Much of the South will continue to be dry this winter, the National Oceanic and Atmospheric Administration said Thursday, citing the effects of the ongoing La Niña.

The 2020 winter outlook shows a wetter-than-average forecast for the northern tier of the country -- from the Pacific Northwest to the Great Lakes, with below average temperatures as well.

Outlook looks bleak for the Southwest

With the outlook highlighting a warm and dry trend to remain in the Southwest, this will likely make ongoing drought conditions there worse.

More than 45% of the continental US is currently experiencing drought.

This is the "most widespread drought we've seen in the United States since September 2013," according to Mike Halpert, deputy director of NOAA's Climate Prediction Center.

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What is behind the phenomenon

The forecast is what we typically see during a La Niña year such as this.

La Niña — translated from Spanish as "little girl"— is a natural ocean-atmospheric phenomenon marked by cooler-than-average sea surface temperatures across the central and eastern Pacific Ocean near the equator, which consequently causes weather impacts across the world.

La Niña typically brings wetter and cooler than average conditions across the Pacific Northwest and northern Plains, while drier and warmer than average conditions typically prevail in the South. Meaning, places such as the desert Southwest, that has desperately needed rainfall this year, will most likely continue to stay drier than normal because of a strong La Niña.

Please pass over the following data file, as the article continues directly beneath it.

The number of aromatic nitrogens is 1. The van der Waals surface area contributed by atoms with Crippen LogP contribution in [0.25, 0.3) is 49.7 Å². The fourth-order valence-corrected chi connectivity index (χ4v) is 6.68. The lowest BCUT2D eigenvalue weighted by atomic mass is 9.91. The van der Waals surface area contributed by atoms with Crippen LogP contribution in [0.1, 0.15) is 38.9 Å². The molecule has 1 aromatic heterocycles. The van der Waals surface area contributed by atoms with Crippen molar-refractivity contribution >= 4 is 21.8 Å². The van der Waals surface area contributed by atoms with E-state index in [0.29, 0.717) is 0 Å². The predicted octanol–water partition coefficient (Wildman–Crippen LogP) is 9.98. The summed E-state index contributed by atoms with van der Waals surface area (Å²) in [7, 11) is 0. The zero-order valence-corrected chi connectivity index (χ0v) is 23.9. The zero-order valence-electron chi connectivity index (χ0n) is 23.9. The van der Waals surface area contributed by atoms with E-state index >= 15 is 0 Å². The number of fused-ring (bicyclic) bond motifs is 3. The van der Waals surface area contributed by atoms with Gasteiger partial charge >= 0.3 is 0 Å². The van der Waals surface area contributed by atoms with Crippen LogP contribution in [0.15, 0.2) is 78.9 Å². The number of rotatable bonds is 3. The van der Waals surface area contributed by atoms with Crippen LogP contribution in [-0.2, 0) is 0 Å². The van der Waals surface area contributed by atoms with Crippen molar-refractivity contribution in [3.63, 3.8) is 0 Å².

There is a high probability of it being on the stronger side.

Endless summer in the Southwest

The winter outlook also shows hotter-than-average temperatures across the southern tier and the East. This includes anywhere from central and southern California to Florida, and all the way up the East Coast into New England.

This means little relief for the Southwest, which has already had a historic summer.

Phoenix reached 100 degrees Wednesday afternoon. That was the 144th day this year that the Arizona city reached 100 -- a new record, according to the National Weather Service in Phoenix. The previous record of 143 days was set in 1989.

As of October 14, exactly half of the days in 2020 had reached 100 degrees in Phoenix (144 out of 288).

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